The book about BLOX gives you the full story about BLOX, which opened its doors in 2018 on the harbour front in Copenhagen. Designed by Dutch architects OMA and funded and built by the private association Realdania. The building is a programmatic mix of functions that creates a new destination in one of the most central and difficult locations in Copenhagen. The building is, among other things, home to the Danish Architecture Center’s exhibitions and activities, and BLOXHUB – an interdisciplinary environment promoting innovation and sustainable urban development.
Af: Kristoffer Lindhardt Weiss
When BLOX opened its doors to the public in May 2018, the event marked the conclusion of a 12-year effort to construct a both spectacular and controversial building on the Bryghus (Brewhouse) Site, one of the most challenging plots in Copenhagen. It also marked the beginning of a new chapter in the modern history of Copenhagen as a city that enlists architecture and urban development to reinvent the relationship between the city centre and the harbour front, which has always been a key aspect of the city’s identity. No fewer than 75 architectural proposals for the site have fallen by the wayside since 1941.
The philanthropic association Realdania’s project was the first that proved able to balance the many different demands involved in building on this particular urban site. BLOX redefines the city’s relationship with the water, and new connections have sprung up to overcome urban barriers in the form of busy traffic arteries and the waterway with its very limited number of bridges. OMA (Office for Metropolitan Architecture), the Dutch architectural firm that won the assignment in an interview competition, has dubbed the building an Urban Connector, highlighting the ability of architecture to connect, enhance and energize urban spaces. The Bryghus Site has created an accessible urban space in a place that was used as a car park, dominated by one of Copenhagen’s busiest thoroughfares, Christians Brygge. BLOX has become the focal point of a new neighbourhood.
It epitomizes the way a modern Danish welfare city negotiates and frames the communal space as a universal resource that we are all entitled to use. Accessibility and the ideal of focusing the urban development on citizens are key values. BLOX completes the transition that Copenhagen has undergone since it was on the brink of economic collapse in the late 1980s. From struggling mini-metropolis to a welfare city known around the world for its investment in generous public spaces. During the 2000s, BLOX soon became part of the debate about the so-called Metropolitan Zone, which extends from the main railway station, City Hall and Tivoli to the harbour. The Metropolitan Zone was to be the site of strategic densification, and the city centre was to be future-proofed through a series of projects representing the vision of a city that finally embraced modernity.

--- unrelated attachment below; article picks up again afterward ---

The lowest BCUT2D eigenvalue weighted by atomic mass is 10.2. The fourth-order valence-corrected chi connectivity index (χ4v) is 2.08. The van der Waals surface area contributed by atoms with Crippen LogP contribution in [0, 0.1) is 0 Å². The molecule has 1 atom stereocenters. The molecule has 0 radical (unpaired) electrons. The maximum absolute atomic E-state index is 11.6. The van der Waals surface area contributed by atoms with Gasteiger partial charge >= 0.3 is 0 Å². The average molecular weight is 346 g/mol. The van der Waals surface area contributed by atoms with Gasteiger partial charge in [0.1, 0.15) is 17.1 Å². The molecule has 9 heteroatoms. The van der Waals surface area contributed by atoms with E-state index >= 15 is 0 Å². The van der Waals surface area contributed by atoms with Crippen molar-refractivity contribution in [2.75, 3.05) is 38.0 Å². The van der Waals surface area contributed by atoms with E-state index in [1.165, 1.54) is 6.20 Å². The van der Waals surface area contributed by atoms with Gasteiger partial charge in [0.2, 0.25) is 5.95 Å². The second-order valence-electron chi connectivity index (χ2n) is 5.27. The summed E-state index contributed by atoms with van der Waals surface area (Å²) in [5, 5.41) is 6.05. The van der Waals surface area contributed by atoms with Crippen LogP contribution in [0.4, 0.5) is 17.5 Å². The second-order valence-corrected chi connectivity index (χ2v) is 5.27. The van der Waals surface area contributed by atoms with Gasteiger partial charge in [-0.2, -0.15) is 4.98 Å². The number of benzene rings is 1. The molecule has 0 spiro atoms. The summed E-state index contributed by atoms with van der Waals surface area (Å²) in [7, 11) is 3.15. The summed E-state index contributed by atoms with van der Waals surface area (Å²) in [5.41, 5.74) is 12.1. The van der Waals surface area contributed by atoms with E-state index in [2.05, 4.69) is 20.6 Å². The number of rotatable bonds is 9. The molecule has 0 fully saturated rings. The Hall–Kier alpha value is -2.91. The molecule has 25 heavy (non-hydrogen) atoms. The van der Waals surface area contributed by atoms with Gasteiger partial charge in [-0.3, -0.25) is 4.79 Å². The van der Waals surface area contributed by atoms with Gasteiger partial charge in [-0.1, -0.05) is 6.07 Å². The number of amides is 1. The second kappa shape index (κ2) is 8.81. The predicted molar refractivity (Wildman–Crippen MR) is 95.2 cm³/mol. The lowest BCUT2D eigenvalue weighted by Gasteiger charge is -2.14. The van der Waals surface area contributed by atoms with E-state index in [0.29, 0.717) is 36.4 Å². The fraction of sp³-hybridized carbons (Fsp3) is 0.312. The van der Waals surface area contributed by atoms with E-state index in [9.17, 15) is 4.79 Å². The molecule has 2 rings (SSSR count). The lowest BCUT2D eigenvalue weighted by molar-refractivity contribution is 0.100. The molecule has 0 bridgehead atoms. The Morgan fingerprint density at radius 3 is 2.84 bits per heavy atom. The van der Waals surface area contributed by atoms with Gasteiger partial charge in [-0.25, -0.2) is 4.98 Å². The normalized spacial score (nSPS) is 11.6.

The densification was also intended to activate the potential of the harbour, which after a prolonged and intense effort to clean the water suddenly emerged as one of the city’s main recreational assets. In a dramatic transformation, Copenhagen Harbour went from an active industrial port that the city turned its back on to a living blue park that engages the city, with water clean enough for swimming. BLOX and the transformation of the industrial port infrastructure is one chapter in the story about the emergence of the late modern welfare city.
It is the story about a city that has moved closer to the waterfront. In a search for projects capable of creating a new flow in the city, BLOX is the final piece in the puzzle. On a grand industrial scale, the harbour space was and is radically different from the city centre. The long, horizontal lines of the pier and the expansive water surface struck a clear contrast to the narrow streets in the city centre. That the harbour front, converted into a blue park, would become the city’s main attraction was inconceivable just a few decades ago. With its 27,000-square-metre floor space, including a three-storey underground car park, spacious city squares, passages for bicycles and pedestrians and a wide range of attractions for the many tourists and locals, BLOX combines the urban ideals that have become the Copenhagen brand in the late modern era.
246 pages, Coffeetable-book, richly illustrated